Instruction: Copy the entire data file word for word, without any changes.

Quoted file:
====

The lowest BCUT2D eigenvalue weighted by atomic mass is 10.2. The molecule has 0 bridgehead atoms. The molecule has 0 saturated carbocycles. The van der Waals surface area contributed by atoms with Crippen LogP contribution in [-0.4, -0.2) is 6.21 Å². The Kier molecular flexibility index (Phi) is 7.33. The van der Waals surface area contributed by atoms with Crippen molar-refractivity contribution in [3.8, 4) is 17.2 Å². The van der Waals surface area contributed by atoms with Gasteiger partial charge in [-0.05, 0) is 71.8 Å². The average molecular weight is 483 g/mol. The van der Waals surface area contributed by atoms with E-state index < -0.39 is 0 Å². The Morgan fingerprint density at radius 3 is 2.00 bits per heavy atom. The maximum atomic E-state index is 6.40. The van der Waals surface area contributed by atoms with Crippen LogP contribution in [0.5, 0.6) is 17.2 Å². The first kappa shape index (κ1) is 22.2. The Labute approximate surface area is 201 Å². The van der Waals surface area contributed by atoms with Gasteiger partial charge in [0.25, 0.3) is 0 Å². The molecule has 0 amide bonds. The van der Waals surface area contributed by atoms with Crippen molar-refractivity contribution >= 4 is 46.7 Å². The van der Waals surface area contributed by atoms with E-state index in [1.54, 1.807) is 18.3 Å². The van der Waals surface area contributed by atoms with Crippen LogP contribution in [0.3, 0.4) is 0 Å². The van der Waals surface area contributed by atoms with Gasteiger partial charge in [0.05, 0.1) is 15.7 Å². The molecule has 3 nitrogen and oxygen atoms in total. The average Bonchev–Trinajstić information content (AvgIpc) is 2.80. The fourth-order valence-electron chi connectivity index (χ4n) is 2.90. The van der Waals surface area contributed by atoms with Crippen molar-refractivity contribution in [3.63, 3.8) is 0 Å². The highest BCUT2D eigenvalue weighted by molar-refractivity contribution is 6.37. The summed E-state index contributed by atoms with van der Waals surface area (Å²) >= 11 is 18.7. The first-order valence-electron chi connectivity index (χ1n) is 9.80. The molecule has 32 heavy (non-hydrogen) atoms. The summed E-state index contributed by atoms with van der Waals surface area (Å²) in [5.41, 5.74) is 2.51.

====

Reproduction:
The lowest BCUT2D eigenvalue weighted by atomic mass is 10.2. The molecule has 0 bridgehead atoms. The molecule has 0 saturated carbocycles. The van der Waals surface area contributed by atoms with Crippen LogP contribution in [-0.4, -0.2) is 6.21 Å². The Kier molecular flexibility index (Phi) is 7.33. The van der Waals surface area contributed by atoms with Crippen molar-refractivity contribution in [3.8, 4) is 17.2 Å². The van der Waals surface area contributed by atoms with Gasteiger partial charge in [-0.05, 0) is 71.8 Å². The average molecular weight is 483 g/mol. The van der Waals surface area contributed by atoms with E-state index < -0.39 is 0 Å². The Morgan fingerprint density at radius 3 is 2.00 bits per heavy atom. The maximum atomic E-state index is 6.40. The van der Waals surface area contributed by atoms with Crippen LogP contribution in [0.5, 0.6) is 17.2 Å². The first kappa shape index (κ1) is 22.2. The Labute approximate surface area is 201 Å². The van der Waals surface area contributed by atoms with Gasteiger partial charge in [0.25, 0.3) is 0 Å². The molecule has 0 amide bonds. The van der Waals surface area contributed by atoms with Crippen molar-refractivity contribution >= 4 is 46.7 Å². The van der Waals surface area contributed by atoms with E-state index in [1.54, 1.807) is 18.3 Å². The van der Waals surface area contributed by atoms with Crippen LogP contribution in [0.3, 0.4) is 0 Å². The van der Waals surface area contributed by atoms with Gasteiger partial charge in [0.05, 0.1) is 15.7 Å². The molecule has 3 nitrogen and oxygen atoms in total. The average Bonchev–Trinajstić information content (AvgIpc) is 2.80. The fourth-order valence-electron chi connectivity index (χ4n) is 2.90. The van der Waals surface area contributed by atoms with Crippen molar-refractivity contribution in [3.63, 3.8) is 0 Å². The highest BCUT2D eigenvalue weighted by molar-refractivity contribution is 6.37. The summed E-state index contributed by atoms with van der Waals surface area (Å²) >= 11 is 18.7. The first-order valence-electron chi connectivity index (χ1n) is 9.80. The molecule has 32 heavy (non-hydrogen) atoms. The summed E-state index contributed by atoms with van der Waals surface area (Å²) in [5.41, 5.74) is 2.51.